2015 has been marked with movies attempting to wake up the sex lives of straight people.

Fifty Shades of Grey, Magic Mike XXL, and Ex Machina all explored the darker sides of hetero love and lust, but they all go limp next to the The Overnight. 

The Overnight was a film no one noticed — its best ad was a single-page article in OUT — but its lineup was stellar: Adam Scott from “Parks and Recreation,” Jason Scwhartzman from all of Wes Anderson’s films, and Taylor Schilling from “Orange Is The New Black.”

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Its premise is enough to turn away shy moviegoers looking for a standard rom-com. From the pink neon trailer to the poster tagline (“Get into the swing of things”), audiences surmised it had something to do with swingers.

Contrary to its hype, The Overnight proves to be more than just “that swingers movie,” although I’m sure that’s what people will call it, if it gets any attention. Where Fifty Shades of Grey assumed the shock value of BDSM would be enough to drive the movie (making the whole thing completely dull for those who’ve been there, done that), The Overnight avoids making swingers the main dish.

Swinging may be outlandish for straight people — for homos it’s practically the norm — but Overnight makes it a narrative feature without swallowing the movie.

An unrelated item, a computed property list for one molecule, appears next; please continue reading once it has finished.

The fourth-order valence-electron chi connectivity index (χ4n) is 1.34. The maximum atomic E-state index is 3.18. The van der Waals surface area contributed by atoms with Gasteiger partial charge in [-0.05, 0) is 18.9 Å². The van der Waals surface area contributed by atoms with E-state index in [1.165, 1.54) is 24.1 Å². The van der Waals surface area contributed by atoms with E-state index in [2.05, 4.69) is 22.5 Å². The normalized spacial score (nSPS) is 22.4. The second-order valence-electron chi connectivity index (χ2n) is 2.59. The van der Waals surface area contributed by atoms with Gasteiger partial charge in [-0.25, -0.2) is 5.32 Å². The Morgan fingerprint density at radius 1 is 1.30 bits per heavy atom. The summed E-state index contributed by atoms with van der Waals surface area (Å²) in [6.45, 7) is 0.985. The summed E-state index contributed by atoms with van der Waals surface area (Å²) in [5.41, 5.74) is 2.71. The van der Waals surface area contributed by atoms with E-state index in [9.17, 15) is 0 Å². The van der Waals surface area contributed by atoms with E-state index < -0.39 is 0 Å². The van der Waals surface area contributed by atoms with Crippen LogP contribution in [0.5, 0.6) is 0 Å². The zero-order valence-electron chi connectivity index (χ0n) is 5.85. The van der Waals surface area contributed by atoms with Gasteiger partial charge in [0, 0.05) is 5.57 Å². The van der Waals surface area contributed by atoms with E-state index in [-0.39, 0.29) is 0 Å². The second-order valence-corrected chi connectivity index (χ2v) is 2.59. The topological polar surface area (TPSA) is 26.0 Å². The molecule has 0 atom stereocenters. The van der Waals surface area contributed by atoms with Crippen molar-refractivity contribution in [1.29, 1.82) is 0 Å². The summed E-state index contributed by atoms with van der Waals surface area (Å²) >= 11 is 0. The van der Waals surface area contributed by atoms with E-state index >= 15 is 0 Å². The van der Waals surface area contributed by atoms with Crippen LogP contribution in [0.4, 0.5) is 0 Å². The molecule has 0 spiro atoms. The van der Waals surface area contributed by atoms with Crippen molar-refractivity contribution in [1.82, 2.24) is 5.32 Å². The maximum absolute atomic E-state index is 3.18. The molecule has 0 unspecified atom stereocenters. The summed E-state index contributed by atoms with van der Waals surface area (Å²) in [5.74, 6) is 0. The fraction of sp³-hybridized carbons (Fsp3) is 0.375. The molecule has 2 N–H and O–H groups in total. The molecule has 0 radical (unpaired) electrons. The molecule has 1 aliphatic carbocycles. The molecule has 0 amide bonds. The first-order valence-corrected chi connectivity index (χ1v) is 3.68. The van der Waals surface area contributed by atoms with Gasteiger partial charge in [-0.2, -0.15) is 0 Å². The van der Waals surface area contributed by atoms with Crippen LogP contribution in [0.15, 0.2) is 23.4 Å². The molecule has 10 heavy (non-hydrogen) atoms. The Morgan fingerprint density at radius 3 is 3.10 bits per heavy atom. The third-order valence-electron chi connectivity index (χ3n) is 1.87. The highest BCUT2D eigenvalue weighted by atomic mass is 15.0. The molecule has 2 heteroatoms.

Alex and Emily just moved from Seattle to L.A. with their son AJ and they’re worried they won’t make any friends. That very day in the park they meet Kurt, deftly played by Jason Scwhartzman, a character who both fortifies and obliterates the stereotype of the hipster Los Angeles dad.

THE OVERNIGHT

Kurt invites the new couple over for dinner, which goes great. After they put the kids to bed and keep the party going, things get weird. Sexual tensions flare. Insecurities and deeply seated fears abound. A lot is funny. A lot is strange. And gradually we figure out what’s going on.

After ten minutes of what can adequately be called an extended penis joke, Alex, cursed with an incredibly small (fake) member, says to his wife, “For the first time in my life, I love my dick.”

It’s not a joke. The glazed, defeated look in his eyes speaks to guys everywhere who aren’t hung, and suddenly the film goes serious. Whoa.

Sure, some jokes fall flat and some parts unfold predictably, but the on-screen chemistry is strong, and the dialogue — especially from Schwartzman — is refreshingly organic.

Why should you see this movie? Because there are a lot of women and men who appear eager to get in relationships just to catch their honey in the act of cheating. These people live in mortal fear of their partner desiring anyone else (which, inevitably, they will). The Overnight is for those people, and for all you straight couples who need a dirty laugh — and maybe some encouragement to try swinging for yourself.

– Beastly

Writer, blogger, illustrator, kinkster.

One Comment on “Beastly Reviews: The Overnight

  1. Pingback: Beastly Awards: The Best Films of 2015 | The Beastly Ex-Boyfriend

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